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10 Steps to Improve Your Medication Safety
Leroy Kromis
Publish Date: October 10, 2007   |  Tags:   Patient Safety

In my experience as a medication safety officer, I've found that simple communication and education efforts can prevent many potential errors. Here are 10 safeguards your facility can adopt to ensure improved medication safety.

Double-check the ID. First and foremost, make sure you're medicating the right patient. Always use at least two patient identifiers, and always obtain them unambiguously by asking open-ended, not yes-or-no, questions. That is to say, ask "Can you tell me your name?" not "Are you John Smith?" Patients who are disoriented, hearing impaired or suffering from dementia may agree to any name.

Avoid verbal orders. The artificial, sometimes complex names given to pharmaceuticals and abbreviations involving letters that sound similar mean that verbal orders lend themselves to hearing, prescribing and administering the wrong drug. Avoid verbal orders whenever possible and read back those that you are given.

Write out instructions. Doctors' penmanship is notoriously indecipherable, but written orders are safer than oral ones - as long as they avoid abbreviations, which have been implicated in many, many errors. For example, the Roman numerals I and II (one and two) can easily be confused with the Arabic numbers one and 11; Q.D. (take daily) can be mistaken for Q.I.D. (take four times daily) and IM (intramuscular) can resemble IV (intravenous) in some handwritings. Instructions should simply be completely written out.

Distinguish the similar. Some drugs have names that look or sound alike: Celebrex, Cerebyx and Celexa among them. Direct your staff to include the generic and trade names when charting these. Store them in different colored bins to highlight the difference. And use "tall-man lettering" when labeling them - employ all caps for the part of their names that are different. Two examples: hydrALAzine and hydrOXYzine, or DOPAmine and DOBUTAmine.

List pills and purpose. Listing both the medication and the indication for which it's intended will remove doubt as to what the prescriber meant and prevent misinterpretation on the dispenser's part, or at least raise a red flag for verification. If the handwriting's bad, Avandia might be misread as warfarin, but of the two, only "Take Avandia for diabetes" makes sense.

"High-alert meds." For many drugs, the risks resulting from errors are comparatively small, with about 5 percent of patients erroneously medicated likely to suffer serious injuries. Errors made with "high-alert medications" such as insulin, warfarin, heparin and narcotics, however, present a drastic difference in potential harm, with the risk of severe patient injury as high as 50 percent. The use of these drugs requires extra attention to safety - double-checked doses and other safeguards - and focused education for staff.

Standardize your formulary. There's no way any individual can keep track of the entire list of the thousands of drugs approved by the Food and Drug Administration. While the average physician regularly administers only about 20 drugs, there's often more than one drug to accomplish a certain aim, and there's often more than one physician prescribing in any given healthcare facility. Each physician may be able to understand the details and effects of his own particular list, but it may be difficult for the nurses who serve all of them to keep all of these drugs straight. Standardizing your facility's formulary down to a limited number of drug options will help your staff master the burden of understanding and ensure greater safety.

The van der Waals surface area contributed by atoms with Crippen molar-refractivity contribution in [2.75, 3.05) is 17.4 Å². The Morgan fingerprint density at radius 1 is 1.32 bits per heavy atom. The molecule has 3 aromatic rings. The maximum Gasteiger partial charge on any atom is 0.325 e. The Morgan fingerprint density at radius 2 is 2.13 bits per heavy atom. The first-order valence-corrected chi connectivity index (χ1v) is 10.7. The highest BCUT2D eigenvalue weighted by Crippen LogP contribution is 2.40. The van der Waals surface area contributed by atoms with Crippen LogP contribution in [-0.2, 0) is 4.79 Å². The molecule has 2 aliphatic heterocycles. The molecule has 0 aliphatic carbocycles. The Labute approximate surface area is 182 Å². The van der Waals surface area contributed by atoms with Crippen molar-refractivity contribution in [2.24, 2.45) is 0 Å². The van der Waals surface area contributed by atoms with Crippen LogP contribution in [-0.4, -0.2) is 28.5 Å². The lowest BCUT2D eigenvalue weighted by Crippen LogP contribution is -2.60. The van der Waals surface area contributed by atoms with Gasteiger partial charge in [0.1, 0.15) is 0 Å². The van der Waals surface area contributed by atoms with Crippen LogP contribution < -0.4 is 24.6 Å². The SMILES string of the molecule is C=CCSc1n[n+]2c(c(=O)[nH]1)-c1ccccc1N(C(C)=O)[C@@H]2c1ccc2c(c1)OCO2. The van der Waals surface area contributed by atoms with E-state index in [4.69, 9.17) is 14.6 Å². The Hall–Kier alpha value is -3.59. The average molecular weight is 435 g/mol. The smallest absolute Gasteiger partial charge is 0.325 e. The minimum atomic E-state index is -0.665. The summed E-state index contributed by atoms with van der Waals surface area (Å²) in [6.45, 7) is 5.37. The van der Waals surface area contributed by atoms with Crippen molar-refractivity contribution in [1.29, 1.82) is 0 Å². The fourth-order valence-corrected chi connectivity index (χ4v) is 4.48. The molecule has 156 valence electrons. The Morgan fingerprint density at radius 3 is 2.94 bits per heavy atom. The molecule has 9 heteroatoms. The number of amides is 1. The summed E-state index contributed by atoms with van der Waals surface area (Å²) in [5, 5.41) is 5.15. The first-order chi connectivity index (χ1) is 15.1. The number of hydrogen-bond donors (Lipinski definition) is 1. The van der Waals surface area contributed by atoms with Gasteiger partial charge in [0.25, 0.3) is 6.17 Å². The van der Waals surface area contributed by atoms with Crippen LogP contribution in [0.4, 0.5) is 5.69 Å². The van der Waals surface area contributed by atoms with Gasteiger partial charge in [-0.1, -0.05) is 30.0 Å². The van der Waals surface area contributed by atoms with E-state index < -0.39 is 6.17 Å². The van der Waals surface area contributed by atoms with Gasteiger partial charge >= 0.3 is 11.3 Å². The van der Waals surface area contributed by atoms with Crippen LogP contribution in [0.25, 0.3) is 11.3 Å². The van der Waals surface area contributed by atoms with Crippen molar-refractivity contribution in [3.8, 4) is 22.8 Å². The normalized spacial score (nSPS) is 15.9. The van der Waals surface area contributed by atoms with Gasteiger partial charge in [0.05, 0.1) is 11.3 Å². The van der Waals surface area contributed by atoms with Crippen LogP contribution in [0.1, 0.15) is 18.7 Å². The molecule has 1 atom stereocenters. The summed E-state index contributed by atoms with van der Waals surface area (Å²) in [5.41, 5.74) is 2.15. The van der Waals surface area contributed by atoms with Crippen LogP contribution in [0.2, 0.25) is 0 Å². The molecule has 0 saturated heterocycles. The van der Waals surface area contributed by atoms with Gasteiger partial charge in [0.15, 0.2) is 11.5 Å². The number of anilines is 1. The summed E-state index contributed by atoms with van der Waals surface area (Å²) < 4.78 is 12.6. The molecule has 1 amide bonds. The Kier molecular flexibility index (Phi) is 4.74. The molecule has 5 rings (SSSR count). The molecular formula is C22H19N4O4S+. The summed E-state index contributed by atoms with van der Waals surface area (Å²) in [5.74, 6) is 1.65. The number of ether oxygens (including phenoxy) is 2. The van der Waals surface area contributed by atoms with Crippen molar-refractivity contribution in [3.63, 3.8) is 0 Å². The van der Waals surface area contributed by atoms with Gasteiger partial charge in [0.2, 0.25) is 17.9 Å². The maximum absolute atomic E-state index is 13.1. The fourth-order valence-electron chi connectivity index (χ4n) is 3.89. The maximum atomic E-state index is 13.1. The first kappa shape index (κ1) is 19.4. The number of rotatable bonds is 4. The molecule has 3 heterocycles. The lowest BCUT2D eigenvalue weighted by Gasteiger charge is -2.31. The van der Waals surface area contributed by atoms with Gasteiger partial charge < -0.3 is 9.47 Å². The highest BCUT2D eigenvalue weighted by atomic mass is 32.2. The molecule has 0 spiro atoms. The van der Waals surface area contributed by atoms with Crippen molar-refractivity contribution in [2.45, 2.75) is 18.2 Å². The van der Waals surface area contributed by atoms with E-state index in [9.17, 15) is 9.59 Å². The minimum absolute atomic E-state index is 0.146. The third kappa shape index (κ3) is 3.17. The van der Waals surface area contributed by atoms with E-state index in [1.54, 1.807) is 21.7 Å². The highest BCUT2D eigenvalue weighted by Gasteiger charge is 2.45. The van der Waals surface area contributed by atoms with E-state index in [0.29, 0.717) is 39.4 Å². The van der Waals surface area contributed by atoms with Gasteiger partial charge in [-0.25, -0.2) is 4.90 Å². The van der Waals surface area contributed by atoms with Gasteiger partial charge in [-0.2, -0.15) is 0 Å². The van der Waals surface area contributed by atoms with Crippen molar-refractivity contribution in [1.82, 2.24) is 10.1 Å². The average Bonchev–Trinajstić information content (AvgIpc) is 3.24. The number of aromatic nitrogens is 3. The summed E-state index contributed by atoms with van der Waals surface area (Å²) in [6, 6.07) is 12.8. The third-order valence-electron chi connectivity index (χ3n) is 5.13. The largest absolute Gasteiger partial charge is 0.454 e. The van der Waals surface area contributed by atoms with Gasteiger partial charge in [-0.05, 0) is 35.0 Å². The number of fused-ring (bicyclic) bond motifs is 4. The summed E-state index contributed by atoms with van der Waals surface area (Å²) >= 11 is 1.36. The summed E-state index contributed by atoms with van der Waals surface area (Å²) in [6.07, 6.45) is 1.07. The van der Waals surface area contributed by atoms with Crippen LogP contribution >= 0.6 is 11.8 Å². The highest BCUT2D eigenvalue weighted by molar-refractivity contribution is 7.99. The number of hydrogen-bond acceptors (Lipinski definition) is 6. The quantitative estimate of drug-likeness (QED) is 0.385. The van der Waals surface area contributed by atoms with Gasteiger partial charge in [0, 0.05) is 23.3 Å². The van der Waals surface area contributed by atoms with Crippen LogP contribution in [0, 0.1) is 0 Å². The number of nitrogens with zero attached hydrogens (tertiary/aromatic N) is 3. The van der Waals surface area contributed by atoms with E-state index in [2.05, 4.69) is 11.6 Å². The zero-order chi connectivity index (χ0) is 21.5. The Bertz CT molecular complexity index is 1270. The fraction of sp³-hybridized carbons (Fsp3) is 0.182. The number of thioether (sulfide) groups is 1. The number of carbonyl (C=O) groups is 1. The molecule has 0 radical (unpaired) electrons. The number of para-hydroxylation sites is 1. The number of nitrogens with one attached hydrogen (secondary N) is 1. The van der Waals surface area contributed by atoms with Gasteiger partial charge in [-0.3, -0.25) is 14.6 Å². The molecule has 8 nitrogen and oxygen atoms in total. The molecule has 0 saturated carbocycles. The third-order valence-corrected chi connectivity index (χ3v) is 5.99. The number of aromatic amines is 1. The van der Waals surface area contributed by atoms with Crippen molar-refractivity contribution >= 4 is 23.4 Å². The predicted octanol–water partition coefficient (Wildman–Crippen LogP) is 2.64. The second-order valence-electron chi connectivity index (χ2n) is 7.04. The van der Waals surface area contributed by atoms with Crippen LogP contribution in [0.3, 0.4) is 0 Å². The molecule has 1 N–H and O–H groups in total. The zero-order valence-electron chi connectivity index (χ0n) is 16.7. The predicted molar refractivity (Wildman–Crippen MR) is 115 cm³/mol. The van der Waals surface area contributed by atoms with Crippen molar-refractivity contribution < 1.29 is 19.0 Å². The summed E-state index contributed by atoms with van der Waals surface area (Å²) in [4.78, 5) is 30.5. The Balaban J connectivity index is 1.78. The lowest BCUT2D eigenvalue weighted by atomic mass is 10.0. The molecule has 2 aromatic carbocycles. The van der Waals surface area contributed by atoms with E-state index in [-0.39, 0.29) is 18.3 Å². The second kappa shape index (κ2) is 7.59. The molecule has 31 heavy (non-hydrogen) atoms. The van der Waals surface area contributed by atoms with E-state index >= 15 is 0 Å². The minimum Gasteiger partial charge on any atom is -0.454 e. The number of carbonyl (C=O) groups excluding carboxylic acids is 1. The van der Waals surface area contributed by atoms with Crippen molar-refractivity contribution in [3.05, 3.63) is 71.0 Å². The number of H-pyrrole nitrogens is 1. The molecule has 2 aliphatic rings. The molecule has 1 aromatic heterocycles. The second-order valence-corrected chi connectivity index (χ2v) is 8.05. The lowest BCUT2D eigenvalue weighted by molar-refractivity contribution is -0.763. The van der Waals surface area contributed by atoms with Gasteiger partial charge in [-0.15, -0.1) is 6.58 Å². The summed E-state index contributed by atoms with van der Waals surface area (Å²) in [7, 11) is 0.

Embrace technology. It's a basic truth of systems engineering that the more redundancies built into a process, the safer it will be. When you think about it, though, redundancies are where the human mind is bound to fail, falling prey to automatic routines and the belief that mistakes won't be made. The value of technology is that it adds double-checks without human error: Scanning bar-coded medications against bar-coded patient wristbands; installing automated storage and dispensing cabinets operated by touchscreens and selected staff fingerprints; and ordering prescriptions electronically all enable interaction checks and remove handwriting from the process. This can ensure patients get the right doses of the right medications at the right times.

Reconcile patient medications. Make sure your record of what medications patients are taking is accurate and complete to the best of your ability and remains accurate - and accurately reported - from the time patients arrive, through handoffs, changes and additions, to their eventual discharge. Without verification, a small mistake or omission can continue on to big effects in patient care. Provide patients with a list of their medications at the time of discharge, send it on to the next provider they'll see and continue to keep it at your facility for future reference.

Partner with patients. JCAHO, CMS and the Institutes of Medicine agree: Educated patients are a critical step toward patient safety on all fronts. Unfortunately, we in healthcare have traditionally done a poor job of educating our patients. Only educated patients are going to be able to help you prevent medication errors, however, by knowing what they're being prescribed, what previous providers have administered them and what drugs they're allergic to or otherwise intolerant of. Clearly, the best way to educate patients is through oral teaching with checks for comprehension. You can use written education as an adjunct, but don't rely on it alone. Patient education costs providers some extra time, but the benefits are high indeed.